SCHOOLING … For those of us critical of public schools (in spite of all the good they do), it’s amazing to see that two of the children, for whom concerned parents created our own private schools in Norwood and Ridgway, have gone on to graduate summa cum laude at Ft. Lewis College in Durango – Ruby Siegel and Rio Coyotl … For me it validates the worth of doing more for one’s children then simply trundling them off into a deeply flawed public school system. Worth the money (paying private tuition as well as public taxes), worth the time, worth the effort.

SAWPIT SHEEP… Ah, sometimes email communication doesn’t save newspapers from mistakes. I sent a correction into the Watch after doing some further investigation about the critters at Sawpit. While they looked like Mountain Goats – short horns, white bodies – they were actually a herd of Rocky Mountain Bighorn Sheep (Ovis canadensis canadensis). Goats have pure white bodies, not the brownish white of sheep. However, somehow the correction didn’t make it into print … I also sent in a correction that only two of Ouray County commissioners couldn’t attend the annual CCI meet in Vail – but somehow the wrong info still got into print … We make every effort at accuracy, whether columnist or reporter, but sometimes systems fail us … I got a comment on the sheep/goat mistake on line, and when I tried to reply, the website wouldn’t accept my password … Some weeks are like that.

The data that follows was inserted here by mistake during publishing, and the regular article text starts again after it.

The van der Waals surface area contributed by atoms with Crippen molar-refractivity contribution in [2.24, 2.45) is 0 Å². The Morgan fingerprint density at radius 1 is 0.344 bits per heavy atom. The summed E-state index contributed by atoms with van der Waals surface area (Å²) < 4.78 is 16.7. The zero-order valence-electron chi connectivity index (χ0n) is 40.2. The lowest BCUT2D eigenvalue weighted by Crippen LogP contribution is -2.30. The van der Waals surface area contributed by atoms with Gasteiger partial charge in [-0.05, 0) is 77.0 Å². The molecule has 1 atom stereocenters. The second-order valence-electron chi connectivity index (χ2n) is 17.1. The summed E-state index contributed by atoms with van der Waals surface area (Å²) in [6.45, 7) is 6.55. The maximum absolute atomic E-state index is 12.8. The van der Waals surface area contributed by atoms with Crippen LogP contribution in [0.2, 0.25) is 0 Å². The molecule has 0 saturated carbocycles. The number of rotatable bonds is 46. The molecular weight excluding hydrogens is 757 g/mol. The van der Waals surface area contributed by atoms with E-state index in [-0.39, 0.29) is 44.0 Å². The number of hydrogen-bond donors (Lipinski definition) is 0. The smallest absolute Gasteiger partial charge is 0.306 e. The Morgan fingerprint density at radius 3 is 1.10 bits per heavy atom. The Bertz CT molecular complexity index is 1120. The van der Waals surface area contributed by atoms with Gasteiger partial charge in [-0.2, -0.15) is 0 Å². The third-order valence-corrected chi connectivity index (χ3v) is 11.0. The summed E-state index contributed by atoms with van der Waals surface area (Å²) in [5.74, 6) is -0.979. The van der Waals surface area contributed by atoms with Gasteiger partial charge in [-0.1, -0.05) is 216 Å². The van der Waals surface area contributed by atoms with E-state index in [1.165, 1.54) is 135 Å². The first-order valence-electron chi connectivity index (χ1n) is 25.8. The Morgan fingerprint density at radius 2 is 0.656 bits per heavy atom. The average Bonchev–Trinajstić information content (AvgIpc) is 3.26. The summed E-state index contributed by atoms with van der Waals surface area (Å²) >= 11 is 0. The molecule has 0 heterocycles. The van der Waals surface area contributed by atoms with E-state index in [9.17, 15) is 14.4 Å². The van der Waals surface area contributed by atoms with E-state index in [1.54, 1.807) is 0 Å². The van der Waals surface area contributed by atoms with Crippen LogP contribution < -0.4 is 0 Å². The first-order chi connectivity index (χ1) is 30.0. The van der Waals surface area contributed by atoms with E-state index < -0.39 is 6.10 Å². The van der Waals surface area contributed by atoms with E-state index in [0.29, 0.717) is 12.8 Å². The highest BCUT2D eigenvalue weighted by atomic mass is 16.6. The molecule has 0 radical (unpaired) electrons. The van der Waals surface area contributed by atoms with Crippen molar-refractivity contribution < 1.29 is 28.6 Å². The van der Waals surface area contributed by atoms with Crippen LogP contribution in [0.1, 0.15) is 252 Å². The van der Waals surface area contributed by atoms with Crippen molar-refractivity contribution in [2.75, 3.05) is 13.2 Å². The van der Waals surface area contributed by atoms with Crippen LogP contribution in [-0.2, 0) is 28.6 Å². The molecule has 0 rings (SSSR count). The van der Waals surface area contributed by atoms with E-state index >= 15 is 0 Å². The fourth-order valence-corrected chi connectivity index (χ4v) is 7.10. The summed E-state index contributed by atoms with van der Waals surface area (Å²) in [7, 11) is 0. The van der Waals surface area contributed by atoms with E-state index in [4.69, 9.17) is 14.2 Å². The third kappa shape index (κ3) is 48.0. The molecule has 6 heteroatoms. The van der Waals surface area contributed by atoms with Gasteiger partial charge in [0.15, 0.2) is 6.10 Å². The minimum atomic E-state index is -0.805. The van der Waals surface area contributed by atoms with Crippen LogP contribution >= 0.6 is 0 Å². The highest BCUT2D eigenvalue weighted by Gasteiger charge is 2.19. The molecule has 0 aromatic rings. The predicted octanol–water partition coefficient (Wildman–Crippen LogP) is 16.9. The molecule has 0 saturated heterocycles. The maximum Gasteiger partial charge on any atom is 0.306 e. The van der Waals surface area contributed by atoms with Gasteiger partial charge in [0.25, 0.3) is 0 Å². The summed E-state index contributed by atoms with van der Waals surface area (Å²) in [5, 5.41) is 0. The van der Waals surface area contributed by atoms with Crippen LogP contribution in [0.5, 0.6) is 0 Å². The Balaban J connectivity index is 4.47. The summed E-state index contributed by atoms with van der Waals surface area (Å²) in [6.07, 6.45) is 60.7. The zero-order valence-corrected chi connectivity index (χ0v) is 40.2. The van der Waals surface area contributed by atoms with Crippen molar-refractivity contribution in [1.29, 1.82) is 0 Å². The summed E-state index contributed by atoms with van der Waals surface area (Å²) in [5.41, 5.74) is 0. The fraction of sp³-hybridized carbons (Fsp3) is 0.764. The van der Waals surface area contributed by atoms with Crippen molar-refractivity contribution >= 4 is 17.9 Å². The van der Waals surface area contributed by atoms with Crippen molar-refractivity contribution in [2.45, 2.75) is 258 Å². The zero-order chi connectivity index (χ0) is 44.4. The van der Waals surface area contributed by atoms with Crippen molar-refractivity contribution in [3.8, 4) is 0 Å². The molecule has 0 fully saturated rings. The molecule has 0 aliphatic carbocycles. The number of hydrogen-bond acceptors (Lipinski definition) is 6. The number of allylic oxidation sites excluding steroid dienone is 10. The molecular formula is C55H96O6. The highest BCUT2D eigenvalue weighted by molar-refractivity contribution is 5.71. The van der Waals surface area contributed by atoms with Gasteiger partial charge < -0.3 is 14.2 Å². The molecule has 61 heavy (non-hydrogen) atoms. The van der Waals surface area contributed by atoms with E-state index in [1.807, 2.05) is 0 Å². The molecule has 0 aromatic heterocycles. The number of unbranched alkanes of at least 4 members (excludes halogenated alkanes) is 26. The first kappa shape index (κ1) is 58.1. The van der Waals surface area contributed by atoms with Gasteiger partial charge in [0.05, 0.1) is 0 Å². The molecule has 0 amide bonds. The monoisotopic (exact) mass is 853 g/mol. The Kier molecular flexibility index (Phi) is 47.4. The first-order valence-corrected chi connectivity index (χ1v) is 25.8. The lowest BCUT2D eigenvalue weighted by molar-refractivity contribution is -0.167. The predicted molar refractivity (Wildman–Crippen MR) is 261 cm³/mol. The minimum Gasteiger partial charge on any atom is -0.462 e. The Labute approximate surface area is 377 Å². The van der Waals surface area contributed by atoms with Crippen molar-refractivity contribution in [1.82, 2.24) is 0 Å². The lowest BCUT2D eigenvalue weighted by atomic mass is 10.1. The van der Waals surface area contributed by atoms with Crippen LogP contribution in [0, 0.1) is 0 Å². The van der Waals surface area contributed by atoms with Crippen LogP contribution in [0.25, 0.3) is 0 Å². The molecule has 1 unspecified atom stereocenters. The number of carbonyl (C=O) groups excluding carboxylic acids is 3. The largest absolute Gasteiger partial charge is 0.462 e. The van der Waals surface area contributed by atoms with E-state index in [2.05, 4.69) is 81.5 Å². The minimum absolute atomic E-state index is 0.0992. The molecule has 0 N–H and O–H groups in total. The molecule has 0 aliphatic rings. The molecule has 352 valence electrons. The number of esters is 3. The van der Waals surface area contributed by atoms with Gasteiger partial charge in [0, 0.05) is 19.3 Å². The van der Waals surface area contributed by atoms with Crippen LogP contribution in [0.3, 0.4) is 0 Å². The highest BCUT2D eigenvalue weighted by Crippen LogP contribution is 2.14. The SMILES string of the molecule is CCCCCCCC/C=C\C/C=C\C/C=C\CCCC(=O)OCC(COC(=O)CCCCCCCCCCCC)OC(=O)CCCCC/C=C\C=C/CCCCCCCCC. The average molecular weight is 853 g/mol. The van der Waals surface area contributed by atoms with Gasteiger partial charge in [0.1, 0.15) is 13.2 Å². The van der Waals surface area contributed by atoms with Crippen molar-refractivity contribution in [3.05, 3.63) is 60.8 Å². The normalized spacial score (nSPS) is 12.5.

Oops, You Lose

          -for Michael

I walk a mile
out the Orvis front door
before I realize
whose shoes are whose

after your unclosed eyes
watched, half-dressed
as I laced up the wrong boots
& chatted you goodbye